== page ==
There are still a number of details to work out in Time Warner Cable’s pending acquisition of Insight Communications.
The sale was announced last week and a Time Warner spokesman says it’s too early to discuss possible changes to service. Many services can be regulated through franchise agreements, which cable operators sign with governments. Louisville’s agreement with Insight has lapsed, and the city has spent the last seven months negotiating a new deal.
“I am a little bit surprised that we’re at this stage of the deal and we don’t have a franchise agreement yet,” says Metro Councilman Kevin Kramer. “I am hopeful that we can get the franchise agreement taken care of so that when Time Warner actually purchases Insight, we’ll have a franchise agreement in place that at least protects the city.”
Time Warner won’t say whether it would seek to renew the current agreement or ink a new deal, but Kramer says the city should try to sign an agreement with Insight before the company is sold.
“Time Warner is a very large company with fairly vast resources,” he says. “Many of the folks who are engaged with the day to day work of Insight are local—they live here in Louisville. So I think there’s a different level of understanding of the services they provide and the agreement they would reach with the city.”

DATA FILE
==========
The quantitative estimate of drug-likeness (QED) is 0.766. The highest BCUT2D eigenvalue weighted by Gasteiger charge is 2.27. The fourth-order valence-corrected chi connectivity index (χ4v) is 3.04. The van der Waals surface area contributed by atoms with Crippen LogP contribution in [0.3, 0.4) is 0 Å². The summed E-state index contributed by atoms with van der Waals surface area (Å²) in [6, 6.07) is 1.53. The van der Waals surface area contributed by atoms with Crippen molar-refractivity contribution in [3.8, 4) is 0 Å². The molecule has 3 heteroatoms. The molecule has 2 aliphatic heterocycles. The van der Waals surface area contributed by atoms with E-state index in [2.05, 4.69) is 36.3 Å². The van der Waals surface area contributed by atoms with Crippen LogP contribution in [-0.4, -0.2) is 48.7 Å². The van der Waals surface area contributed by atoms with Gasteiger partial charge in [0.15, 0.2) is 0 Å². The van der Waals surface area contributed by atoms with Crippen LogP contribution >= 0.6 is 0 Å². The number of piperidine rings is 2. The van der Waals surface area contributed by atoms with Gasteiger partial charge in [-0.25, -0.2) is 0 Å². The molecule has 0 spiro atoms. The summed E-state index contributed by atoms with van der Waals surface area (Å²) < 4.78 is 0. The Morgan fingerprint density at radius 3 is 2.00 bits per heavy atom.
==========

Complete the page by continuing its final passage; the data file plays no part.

Kramer sits on the National League of Cities’ Information Technology Steering Committee. The panel advocates franchise agreements that ensure local channels are part of basic cable packages. The County Attorney’s office, which is leading the talks with Insight, says negotiations will likely continue, though that hasn’t yet been determined.
A spokesman for the mayor’s office says Time Warner will have to “assume the contractual obligations that Insight currently has with the city.”